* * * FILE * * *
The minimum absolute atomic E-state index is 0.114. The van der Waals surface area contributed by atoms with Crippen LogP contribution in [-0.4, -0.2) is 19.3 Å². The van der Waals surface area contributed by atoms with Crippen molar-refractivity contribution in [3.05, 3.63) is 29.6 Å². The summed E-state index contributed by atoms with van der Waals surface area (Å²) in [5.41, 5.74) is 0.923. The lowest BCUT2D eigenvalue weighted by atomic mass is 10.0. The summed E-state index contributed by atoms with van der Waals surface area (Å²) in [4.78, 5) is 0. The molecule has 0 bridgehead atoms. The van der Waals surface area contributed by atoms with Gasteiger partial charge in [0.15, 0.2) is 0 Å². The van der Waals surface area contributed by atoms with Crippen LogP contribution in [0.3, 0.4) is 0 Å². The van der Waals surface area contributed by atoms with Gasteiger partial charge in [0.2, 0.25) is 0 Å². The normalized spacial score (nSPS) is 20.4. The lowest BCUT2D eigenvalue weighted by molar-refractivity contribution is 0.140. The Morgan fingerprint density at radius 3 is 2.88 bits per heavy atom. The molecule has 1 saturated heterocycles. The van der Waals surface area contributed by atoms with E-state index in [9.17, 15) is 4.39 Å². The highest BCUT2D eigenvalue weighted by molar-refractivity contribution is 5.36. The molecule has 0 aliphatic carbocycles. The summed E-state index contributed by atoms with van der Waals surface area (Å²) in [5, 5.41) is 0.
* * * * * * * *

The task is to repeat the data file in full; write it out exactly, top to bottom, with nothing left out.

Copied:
The minimum absolute atomic E-state index is 0.114. The van der Waals surface area contributed by atoms with Crippen LogP contribution in [-0.4, -0.2) is 19.3 Å². The van der Waals surface area contributed by atoms with Crippen molar-refractivity contribution in [3.05, 3.63) is 29.6 Å². The summed E-state index contributed by atoms with van der Waals surface area (Å²) in [5.41, 5.74) is 0.923. The lowest BCUT2D eigenvalue weighted by atomic mass is 10.0. The summed E-state index contributed by atoms with van der Waals surface area (Å²) in [4.78, 5) is 0. The molecule has 0 bridgehead atoms. The van der Waals surface area contributed by atoms with Gasteiger partial charge in [0.15, 0.2) is 0 Å². The van der Waals surface area contributed by atoms with Crippen LogP contribution in [0.3, 0.4) is 0 Å². The van der Waals surface area contributed by atoms with Gasteiger partial charge in [0.2, 0.25) is 0 Å². The normalized spacial score (nSPS) is 20.4. The lowest BCUT2D eigenvalue weighted by molar-refractivity contribution is 0.140. The Morgan fingerprint density at radius 3 is 2.88 bits per heavy atom. The molecule has 1 saturated heterocycles. The van der Waals surface area contributed by atoms with E-state index in [9.17, 15) is 4.39 Å². The highest BCUT2D eigenvalue weighted by molar-refractivity contribution is 5.36. The molecule has 0 aliphatic carbocycles. The summed E-state index contributed by atoms with van der Waals surface area (Å²) in [5, 5.41) is 0.